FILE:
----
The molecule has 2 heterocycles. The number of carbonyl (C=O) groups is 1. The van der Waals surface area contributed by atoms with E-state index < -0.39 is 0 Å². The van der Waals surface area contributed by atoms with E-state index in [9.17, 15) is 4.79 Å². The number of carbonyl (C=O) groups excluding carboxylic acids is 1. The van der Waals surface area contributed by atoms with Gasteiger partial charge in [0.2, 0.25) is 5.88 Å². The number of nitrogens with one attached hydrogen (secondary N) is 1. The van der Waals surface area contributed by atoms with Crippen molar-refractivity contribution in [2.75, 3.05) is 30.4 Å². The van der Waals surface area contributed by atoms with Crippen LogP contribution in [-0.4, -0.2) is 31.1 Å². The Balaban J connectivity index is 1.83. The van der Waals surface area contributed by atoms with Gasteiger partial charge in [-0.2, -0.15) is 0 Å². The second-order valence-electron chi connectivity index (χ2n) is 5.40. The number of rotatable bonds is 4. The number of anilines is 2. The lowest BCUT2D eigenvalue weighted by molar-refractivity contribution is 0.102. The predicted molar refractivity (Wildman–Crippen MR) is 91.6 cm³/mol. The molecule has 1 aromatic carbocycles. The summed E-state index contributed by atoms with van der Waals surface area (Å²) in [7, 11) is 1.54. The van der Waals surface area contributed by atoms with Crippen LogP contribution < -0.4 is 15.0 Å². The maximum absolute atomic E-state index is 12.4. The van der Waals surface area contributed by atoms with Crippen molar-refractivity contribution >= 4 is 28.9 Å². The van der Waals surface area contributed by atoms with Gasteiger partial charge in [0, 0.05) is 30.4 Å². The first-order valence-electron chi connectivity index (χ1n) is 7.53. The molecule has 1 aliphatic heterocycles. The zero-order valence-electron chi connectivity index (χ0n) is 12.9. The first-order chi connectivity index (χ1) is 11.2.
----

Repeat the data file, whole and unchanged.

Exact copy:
The molecule has 2 heterocycles. The number of carbonyl (C=O) groups is 1. The van der Waals surface area contributed by atoms with E-state index < -0.39 is 0 Å². The van der Waals surface area contributed by atoms with E-state index in [9.17, 15) is 4.79 Å². The number of carbonyl (C=O) groups excluding carboxylic acids is 1. The van der Waals surface area contributed by atoms with Gasteiger partial charge in [0.2, 0.25) is 5.88 Å². The number of nitrogens with one attached hydrogen (secondary N) is 1. The van der Waals surface area contributed by atoms with Crippen molar-refractivity contribution in [2.75, 3.05) is 30.4 Å². The van der Waals surface area contributed by atoms with Crippen LogP contribution in [-0.4, -0.2) is 31.1 Å². The Balaban J connectivity index is 1.83. The van der Waals surface area contributed by atoms with Gasteiger partial charge in [-0.2, -0.15) is 0 Å². The second-order valence-electron chi connectivity index (χ2n) is 5.40. The number of rotatable bonds is 4. The number of anilines is 2. The lowest BCUT2D eigenvalue weighted by molar-refractivity contribution is 0.102. The predicted molar refractivity (Wildman–Crippen MR) is 91.6 cm³/mol. The molecule has 1 aromatic carbocycles. The summed E-state index contributed by atoms with van der Waals surface area (Å²) in [7, 11) is 1.54. The van der Waals surface area contributed by atoms with Crippen LogP contribution < -0.4 is 15.0 Å². The maximum absolute atomic E-state index is 12.4. The van der Waals surface area contributed by atoms with Crippen molar-refractivity contribution >= 4 is 28.9 Å². The van der Waals surface area contributed by atoms with Gasteiger partial charge in [0, 0.05) is 30.4 Å². The first-order valence-electron chi connectivity index (χ1n) is 7.53. The molecule has 1 aliphatic heterocycles. The zero-order valence-electron chi connectivity index (χ0n) is 12.9. The first-order chi connectivity index (χ1) is 11.2.